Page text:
Whether skiing or snowboarding, the vast majority of your 'software' will be the same, brands apart. Where it differs is down to personal preference, the weather and the type of skiing or snowboarding you plan to undertake — for example you don't really want a shovel on your back and an expensive transceiver on if you are hitting the park.


Don't be left feeling like something's missing.

The Essentials

So to help you be prepared for every occasion, here are a few essential items to make sure are in your suitcase and ski bag before you leave the house:

  • Thermals: thermals keep you warm and dry, they are breathable and keep moisture away from the body, but don't have to be expensive.
  • Gloves: ski gloves, not woolly gloves, as they are waterproof, windproof and warm.
  • Goggles & sunglasses: Goggles are for skiing in, sunglasses are for wearing at lunch. Most goggles come with spare lenses which are always worth taking too.
  • Sun cream, lip balm and after sun: you are several hundred metres close to the sun, surrounded by a white reflective surface, you've been warned!
  • Beanie or headband: remember the old adage that you loose 70% of you heat through your head? Well keep it in. Headbands are for skiers only!
  • Water bottle: simple, you're doing exercise, so keep hydrated. There are loads of different types from camelpacks to thermos bottles you can use.
  • Ski jacket: a proper outdoor jacket is needed, they are water/snow proof, breathable and keep you warm, ski jackets also have garters to prevent you getting snow everywhere.
  • Salopets: again, proper ski salopets or board pants will keep you warm and dry. Skiing in jeans won't!
  • Ski socks: you don't need expensive ones, but you need proper ski socks are as opposed to thick socks or football socks, which won't keep you warm at -5°c.
  • Helmet: would you ride a motorbike without one? Thought not. Your head's pretty important, keep it safe.
  • Travel insurance details: make sure you are covered for winter sports and in an emergency you know where you've put it. Also take emergency contact details with you.
  • Phone: pay for a roaming package as you'll be surprised to how many times people take 'the other left' on the mountain.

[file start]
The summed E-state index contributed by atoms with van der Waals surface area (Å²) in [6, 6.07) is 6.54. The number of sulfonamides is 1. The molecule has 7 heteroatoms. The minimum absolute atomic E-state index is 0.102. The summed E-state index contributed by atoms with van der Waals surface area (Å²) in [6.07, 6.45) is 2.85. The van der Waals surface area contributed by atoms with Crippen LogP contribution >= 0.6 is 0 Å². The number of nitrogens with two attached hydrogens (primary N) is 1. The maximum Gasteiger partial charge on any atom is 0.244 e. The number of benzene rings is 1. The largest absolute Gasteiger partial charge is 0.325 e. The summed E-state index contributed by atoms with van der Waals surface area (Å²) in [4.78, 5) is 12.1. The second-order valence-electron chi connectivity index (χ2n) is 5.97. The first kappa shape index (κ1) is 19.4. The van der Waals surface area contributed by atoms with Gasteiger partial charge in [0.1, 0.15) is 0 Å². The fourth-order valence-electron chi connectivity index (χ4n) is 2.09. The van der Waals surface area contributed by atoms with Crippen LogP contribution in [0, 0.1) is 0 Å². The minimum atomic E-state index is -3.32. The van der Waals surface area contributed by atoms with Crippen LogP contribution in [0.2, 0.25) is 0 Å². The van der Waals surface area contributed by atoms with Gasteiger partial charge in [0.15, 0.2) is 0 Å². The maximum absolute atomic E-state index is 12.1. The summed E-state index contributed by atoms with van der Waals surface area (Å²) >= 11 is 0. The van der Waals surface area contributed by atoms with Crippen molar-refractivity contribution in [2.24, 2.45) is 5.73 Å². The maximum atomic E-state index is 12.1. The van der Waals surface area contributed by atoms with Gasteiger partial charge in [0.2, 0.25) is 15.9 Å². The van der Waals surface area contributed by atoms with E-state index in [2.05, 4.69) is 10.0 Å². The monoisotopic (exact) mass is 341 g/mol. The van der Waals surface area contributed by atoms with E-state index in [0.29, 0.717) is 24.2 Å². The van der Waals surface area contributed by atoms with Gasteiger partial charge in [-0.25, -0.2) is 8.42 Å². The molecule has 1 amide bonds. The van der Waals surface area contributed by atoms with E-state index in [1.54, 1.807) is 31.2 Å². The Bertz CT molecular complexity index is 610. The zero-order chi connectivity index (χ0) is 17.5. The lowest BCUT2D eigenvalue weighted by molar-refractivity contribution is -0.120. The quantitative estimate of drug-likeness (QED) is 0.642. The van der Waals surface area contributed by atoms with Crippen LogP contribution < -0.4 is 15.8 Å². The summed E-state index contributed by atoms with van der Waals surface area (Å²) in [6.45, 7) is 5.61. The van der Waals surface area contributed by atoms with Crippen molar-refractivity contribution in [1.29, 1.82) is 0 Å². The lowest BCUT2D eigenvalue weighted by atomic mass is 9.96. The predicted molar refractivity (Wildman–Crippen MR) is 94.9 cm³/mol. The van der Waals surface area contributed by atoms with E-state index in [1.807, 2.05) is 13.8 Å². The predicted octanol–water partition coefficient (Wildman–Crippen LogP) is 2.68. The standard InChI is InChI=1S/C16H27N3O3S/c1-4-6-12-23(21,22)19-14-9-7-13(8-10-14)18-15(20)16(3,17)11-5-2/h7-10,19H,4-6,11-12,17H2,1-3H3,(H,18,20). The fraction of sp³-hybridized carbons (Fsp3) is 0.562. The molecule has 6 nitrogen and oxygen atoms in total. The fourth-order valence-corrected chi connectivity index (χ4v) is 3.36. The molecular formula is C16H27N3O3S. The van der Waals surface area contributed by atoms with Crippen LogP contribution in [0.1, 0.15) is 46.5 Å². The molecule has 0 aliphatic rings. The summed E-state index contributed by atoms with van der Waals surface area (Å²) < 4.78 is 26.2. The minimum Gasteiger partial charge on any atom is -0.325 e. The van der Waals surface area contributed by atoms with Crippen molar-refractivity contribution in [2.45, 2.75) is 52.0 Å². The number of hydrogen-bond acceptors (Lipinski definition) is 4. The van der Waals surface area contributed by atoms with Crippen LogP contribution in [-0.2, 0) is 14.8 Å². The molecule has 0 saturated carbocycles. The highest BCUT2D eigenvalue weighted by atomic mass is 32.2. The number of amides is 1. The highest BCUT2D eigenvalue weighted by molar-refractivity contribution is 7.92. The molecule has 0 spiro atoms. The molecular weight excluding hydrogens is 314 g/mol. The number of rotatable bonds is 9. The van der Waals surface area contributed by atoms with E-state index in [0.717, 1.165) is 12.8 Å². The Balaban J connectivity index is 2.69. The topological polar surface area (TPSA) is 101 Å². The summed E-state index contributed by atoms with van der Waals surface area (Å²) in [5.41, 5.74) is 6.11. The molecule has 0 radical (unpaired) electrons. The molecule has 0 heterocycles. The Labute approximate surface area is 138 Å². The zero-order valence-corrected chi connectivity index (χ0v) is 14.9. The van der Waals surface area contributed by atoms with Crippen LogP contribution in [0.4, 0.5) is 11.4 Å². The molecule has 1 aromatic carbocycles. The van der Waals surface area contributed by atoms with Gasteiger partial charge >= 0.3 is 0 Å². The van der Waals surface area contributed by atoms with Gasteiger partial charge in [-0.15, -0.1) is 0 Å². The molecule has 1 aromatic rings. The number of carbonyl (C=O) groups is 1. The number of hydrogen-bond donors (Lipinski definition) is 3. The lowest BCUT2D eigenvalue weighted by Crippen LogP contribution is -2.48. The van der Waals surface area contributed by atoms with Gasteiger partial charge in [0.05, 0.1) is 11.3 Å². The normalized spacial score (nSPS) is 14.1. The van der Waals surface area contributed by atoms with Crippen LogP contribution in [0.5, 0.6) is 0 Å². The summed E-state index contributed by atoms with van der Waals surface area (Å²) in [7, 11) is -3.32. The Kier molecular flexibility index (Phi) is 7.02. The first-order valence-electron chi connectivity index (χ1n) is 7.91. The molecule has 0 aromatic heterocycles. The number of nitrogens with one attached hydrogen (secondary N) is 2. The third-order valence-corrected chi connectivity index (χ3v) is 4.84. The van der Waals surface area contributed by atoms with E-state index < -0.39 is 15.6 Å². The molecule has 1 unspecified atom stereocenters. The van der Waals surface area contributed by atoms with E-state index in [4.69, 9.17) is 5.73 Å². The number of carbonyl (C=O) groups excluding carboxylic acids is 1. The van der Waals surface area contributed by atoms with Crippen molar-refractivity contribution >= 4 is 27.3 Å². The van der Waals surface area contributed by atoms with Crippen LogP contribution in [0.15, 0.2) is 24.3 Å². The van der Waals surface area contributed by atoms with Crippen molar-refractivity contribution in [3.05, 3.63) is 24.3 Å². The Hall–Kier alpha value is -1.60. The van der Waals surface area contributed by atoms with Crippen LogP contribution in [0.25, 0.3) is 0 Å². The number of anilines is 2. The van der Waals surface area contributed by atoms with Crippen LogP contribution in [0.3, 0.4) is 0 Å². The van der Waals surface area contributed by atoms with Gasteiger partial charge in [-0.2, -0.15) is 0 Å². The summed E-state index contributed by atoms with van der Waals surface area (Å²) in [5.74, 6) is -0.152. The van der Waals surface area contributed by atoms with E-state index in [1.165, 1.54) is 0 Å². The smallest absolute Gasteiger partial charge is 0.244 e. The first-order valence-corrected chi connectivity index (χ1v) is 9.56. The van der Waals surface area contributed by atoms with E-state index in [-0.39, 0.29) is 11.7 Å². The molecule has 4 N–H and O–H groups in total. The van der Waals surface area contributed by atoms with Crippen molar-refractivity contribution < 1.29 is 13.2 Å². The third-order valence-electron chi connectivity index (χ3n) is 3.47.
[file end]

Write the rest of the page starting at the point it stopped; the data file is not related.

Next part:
• Rucksack: whether carrying a hip flask or packing your kids off to ski school for the day, rucksacks are essential.
  • Labels: if you are skiing with your family, label EVERYTHING. You'll be surprised how helpful it is at ski school the following morning when little Johnny gets his gloves back.

Layering

You've probably heard all this before, but it's all about layering when skiing and wearing the correct layers. Just because something is heavy, doesn't mean it's going to keep you warm, and that goes for everything from your socks to your jacket.

Whether you are on your first lesson, a seasoned skier or hiking the Vallée Blanche, wearing the correct layers is essential. Remember it's easier to cool down then to warm up. As basic guide to layers is:

  • Thermals: in all weather it's good to wear a thermal top, they keep you warm when it's cold and cool when it warm. If you feel the cold or it's particularly chilly one day, thermal long johns or leggings will help keep you warm, I even know ski instructors (male may I add) who wear tights as well.
  • T-shirt: short sleeve or long sleeve depending on the weather and comfort.
  • Fleece, hoody or jumper: try and pack at least one 100 weight and one 200 weight fleece or hoody, so you can dress for the weather.
  • Ski jacket and salopets: I prefer a Gore tex shell most of the time and have a big down jacket for those -20°c powder days.

Off Piste & Ski Touring

If you are planning on doing some off piste skiing or back country hiking here are a few more essentials to pack for the mountain: